Anyway, Othéa’s letter to a pre-Iliad Hector (he’s supposed to be fifteen) is presented as one hundred short verses divided into two main sections, both of which use mythology to instruct the teenaged prince in chivalric knightly behavior. The first section has forty-four of the verses and ties mythological stories to important Church doctrines (like the seven deadly sins and the Ten Commandments), while the remaining fifty-six verses are simple moral platitudes exemplified by a corresponding myth. The connection to Christian morality and teachings from the Church’s foremost intellectuals like St. Augustine and Thomas Aquinas allowed Christine to pull the same trick the Ovid-loving monks did to talk about pagan mythology without too much fear of reprisal, and also permitted her to hide behind Church authority at the same time as she was able to display her deep and frankly radical familiarity with Christian philosophical thought. Even making her textual doppelgänger the goddess of prudence and wisdom is in of itself cloaking Christian doctrine in a pagan allegory, as those two virtues were closely associated with Mary in the medieval church, where she was commonly hailed as Virgo sapientissima et prudentissima—“Most wise and prudent Virgin.” It’s not a surprise that in the depiction of Othéa in the so-called “Duke’s Manuscript” shows the goddess dressed in the traditional Marian blue and looking very much like other medieval art of Mary. Nor is it a surprise that Christine is often depicted in simpler clothes in similar colors; not because she thought she was on the same level as the Virgin, but to indicate she possessed wisdom and prudence emblematic of Mary’s.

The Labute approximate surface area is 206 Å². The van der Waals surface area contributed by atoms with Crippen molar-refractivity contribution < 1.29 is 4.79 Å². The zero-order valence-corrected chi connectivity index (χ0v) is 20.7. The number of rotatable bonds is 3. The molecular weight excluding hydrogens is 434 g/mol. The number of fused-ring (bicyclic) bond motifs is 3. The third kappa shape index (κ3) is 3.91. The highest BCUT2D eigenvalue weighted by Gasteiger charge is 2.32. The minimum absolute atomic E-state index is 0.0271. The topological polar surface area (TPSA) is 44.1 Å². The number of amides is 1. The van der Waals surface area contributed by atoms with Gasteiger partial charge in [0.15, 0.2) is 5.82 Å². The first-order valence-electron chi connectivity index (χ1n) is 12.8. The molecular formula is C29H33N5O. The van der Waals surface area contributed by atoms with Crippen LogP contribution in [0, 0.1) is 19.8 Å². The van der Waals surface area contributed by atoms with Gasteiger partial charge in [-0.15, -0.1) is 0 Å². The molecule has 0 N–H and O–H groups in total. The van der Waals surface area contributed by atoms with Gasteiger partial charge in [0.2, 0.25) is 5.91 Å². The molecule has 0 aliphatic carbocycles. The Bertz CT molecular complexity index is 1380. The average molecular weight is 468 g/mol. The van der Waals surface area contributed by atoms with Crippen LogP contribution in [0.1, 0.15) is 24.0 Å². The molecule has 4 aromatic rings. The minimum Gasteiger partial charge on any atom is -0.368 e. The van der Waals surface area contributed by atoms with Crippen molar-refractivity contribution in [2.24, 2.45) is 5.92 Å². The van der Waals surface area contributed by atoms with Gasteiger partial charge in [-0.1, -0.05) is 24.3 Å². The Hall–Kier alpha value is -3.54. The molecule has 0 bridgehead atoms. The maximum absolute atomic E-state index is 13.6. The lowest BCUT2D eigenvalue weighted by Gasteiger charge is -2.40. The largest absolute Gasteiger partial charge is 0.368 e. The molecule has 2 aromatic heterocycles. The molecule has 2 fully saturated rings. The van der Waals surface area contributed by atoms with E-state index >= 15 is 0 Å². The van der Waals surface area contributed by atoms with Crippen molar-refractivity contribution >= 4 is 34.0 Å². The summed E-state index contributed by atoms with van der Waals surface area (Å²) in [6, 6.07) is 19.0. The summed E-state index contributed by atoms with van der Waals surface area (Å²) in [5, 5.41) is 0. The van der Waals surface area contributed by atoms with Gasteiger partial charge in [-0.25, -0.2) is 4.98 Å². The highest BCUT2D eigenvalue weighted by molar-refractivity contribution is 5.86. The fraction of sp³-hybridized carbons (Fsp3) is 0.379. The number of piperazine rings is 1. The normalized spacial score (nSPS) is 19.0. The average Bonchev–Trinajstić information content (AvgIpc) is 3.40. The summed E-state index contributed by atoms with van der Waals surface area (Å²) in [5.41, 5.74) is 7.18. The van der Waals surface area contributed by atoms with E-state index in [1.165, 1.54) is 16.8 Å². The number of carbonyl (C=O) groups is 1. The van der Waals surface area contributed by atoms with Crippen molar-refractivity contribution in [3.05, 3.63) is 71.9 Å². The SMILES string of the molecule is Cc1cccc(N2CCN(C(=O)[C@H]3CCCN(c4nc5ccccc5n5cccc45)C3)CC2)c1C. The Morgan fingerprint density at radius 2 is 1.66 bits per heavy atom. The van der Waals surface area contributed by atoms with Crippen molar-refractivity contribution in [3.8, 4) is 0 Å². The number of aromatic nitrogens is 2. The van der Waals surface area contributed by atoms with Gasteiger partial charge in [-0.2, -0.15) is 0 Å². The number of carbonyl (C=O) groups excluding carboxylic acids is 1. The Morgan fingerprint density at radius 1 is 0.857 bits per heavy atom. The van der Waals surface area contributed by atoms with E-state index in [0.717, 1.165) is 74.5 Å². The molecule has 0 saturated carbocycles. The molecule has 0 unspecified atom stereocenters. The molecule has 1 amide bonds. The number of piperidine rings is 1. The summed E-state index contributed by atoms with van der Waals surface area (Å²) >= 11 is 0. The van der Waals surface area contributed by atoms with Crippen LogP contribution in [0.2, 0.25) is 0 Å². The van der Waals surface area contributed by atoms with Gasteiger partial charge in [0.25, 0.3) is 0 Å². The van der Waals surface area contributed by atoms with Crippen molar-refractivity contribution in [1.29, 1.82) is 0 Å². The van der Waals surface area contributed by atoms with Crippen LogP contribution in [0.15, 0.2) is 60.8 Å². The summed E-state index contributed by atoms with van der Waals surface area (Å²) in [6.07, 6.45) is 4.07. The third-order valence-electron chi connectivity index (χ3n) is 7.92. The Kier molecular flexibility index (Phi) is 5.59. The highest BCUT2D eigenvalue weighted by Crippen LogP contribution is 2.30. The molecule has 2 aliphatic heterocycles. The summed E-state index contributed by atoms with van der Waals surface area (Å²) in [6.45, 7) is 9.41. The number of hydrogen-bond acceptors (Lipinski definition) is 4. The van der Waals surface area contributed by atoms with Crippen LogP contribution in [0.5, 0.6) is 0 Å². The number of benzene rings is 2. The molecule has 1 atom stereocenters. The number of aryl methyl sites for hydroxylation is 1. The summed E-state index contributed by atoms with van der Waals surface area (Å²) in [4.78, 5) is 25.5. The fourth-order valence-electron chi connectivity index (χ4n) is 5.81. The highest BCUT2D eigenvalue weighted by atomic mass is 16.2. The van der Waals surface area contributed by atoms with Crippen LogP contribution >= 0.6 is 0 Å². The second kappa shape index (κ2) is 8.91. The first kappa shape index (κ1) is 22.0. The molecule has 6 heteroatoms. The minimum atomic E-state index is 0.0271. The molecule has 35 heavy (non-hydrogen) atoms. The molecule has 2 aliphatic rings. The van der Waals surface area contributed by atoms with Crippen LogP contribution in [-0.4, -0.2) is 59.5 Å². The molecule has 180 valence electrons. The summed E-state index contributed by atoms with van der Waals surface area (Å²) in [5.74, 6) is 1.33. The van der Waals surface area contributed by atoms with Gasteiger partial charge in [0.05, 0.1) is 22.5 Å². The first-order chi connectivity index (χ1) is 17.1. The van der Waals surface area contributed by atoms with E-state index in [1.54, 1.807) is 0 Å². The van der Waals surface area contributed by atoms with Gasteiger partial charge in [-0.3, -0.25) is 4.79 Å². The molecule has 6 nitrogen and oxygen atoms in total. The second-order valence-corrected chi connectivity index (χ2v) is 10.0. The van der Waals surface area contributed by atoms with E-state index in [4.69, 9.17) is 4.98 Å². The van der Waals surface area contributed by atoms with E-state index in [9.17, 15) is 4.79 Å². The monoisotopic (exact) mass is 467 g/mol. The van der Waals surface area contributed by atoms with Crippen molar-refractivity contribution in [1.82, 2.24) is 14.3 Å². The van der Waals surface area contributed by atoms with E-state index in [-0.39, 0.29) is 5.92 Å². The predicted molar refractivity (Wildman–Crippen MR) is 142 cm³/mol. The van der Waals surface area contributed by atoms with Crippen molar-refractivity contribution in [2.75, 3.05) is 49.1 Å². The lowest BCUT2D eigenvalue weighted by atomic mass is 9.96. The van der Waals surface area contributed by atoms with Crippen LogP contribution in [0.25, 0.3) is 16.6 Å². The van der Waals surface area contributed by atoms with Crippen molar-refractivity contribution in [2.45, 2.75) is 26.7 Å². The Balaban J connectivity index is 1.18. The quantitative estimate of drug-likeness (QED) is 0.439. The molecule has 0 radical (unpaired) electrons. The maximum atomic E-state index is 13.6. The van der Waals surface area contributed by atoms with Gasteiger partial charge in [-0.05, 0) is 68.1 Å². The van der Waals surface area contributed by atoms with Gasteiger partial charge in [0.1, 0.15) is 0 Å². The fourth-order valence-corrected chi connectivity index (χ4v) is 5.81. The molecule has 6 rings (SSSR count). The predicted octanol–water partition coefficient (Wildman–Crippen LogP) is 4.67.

As for the hundred allegories, they range from the blisteringly obvious—like using Arachne to illustrate why boasting might not be the best idea—to the more convoluted—like name dropping Ulysses (Odysseus) for the deadly sin of sloth, but actually meaning don’t be like the cyclops Polyphemus blinded by him and let your slothful behavior lead your enemies to catch you unawares. In addition to this, there interesting tidbits like how in the theological doctrine verses, there are seven verses dedicated to the known planetary universe (The sun, moon, Mercury, Venus, Mars, Jupiter, and Saturn) and the human personality traits associated with those bodies—a callback to Christine’s father’s profession as an astrologer and her familiarity with the art. Or how Othéa mentions allegorical stories from the Iliad itself, which are supposed to operate as prophecies for the young Hector (most of them warning him to not screw up like his brother Paris or beware the Ides of Achilles).